Shape of a Surface (2017, 9 minutes, color, sound, 16mm or digital file)

The ground holds accounts of once pagan, then christian and now muslim ruins of the city built for Aphrodite. As she takes revenge on Narcissus, mirrors reveal what is seen and surfaces, limbs dismantle and marble turns flesh.

Void (4. INABILITY) (2016, 4 minutes, color, silent, 16mm or digital file)

This is a re-destroyed film that I was unable to finish in 2013. Filmed both in ruins: at the Sutro Baths in San Francisco and in final domestic spaces occupied with a former partner. Film was destroyed in ocean water.

Solitary Acts #4 (2015, 8 minutes, color, sound, 16mm or digital file)

The filmmaker films herself masturbate the object of debate. She hears others claim her body, her habits: those in her conservative surroundings as a child. The viewer claims her as well, by watching her in this private act. She is 9 years old, then 12. She observes popular icons, dismissing the agency of their body: with some teenage angst, denies climax to everyone else but herself.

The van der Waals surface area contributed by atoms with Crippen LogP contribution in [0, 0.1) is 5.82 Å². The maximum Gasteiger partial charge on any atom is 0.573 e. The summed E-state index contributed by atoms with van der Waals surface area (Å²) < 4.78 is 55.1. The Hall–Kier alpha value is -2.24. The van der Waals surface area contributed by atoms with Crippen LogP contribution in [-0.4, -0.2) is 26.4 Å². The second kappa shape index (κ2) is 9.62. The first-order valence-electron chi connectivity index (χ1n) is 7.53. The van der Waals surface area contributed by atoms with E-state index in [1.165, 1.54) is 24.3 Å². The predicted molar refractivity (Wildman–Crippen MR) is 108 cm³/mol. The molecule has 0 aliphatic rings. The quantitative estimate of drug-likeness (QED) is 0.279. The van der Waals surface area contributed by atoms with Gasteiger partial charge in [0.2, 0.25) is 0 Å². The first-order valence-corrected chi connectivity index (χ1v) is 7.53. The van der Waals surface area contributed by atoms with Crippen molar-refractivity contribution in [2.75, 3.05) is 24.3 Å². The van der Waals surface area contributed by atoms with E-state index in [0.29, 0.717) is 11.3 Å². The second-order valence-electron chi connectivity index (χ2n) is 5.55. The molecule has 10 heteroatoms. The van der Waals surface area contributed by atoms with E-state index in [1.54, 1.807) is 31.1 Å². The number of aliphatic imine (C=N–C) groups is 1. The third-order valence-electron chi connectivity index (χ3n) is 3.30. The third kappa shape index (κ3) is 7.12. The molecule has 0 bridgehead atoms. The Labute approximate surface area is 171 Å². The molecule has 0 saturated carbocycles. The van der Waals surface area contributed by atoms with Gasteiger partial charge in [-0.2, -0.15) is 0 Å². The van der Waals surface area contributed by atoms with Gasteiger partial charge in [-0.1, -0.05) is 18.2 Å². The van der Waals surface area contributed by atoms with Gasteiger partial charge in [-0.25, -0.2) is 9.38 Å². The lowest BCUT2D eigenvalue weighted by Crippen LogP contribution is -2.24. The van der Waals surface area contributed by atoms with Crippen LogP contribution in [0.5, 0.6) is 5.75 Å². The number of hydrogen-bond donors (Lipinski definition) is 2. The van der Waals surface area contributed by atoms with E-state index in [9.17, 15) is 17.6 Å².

Solitary Acts #5 (2015, 5.5 minutes, color, sound, 16mm or digital file)

The filmmaker films herself practice kissing with a mirror. She recalls teenage memories of overconsumption, confusing oral fixations (kissing and eating). She ends up eating the carrot she is masturbating with, and she feels a sense of cannibalism. The components of the background of the scene are broken down and filmed in extreme closeups. These wave and play with one another: when text over-consumes the image it transforms into the backdrop fabric where the filmmaker physically attaches the film together with fishing line.

Solitary Acts #6 (2015, 11 minutes, color, sound, 16mm or digital file)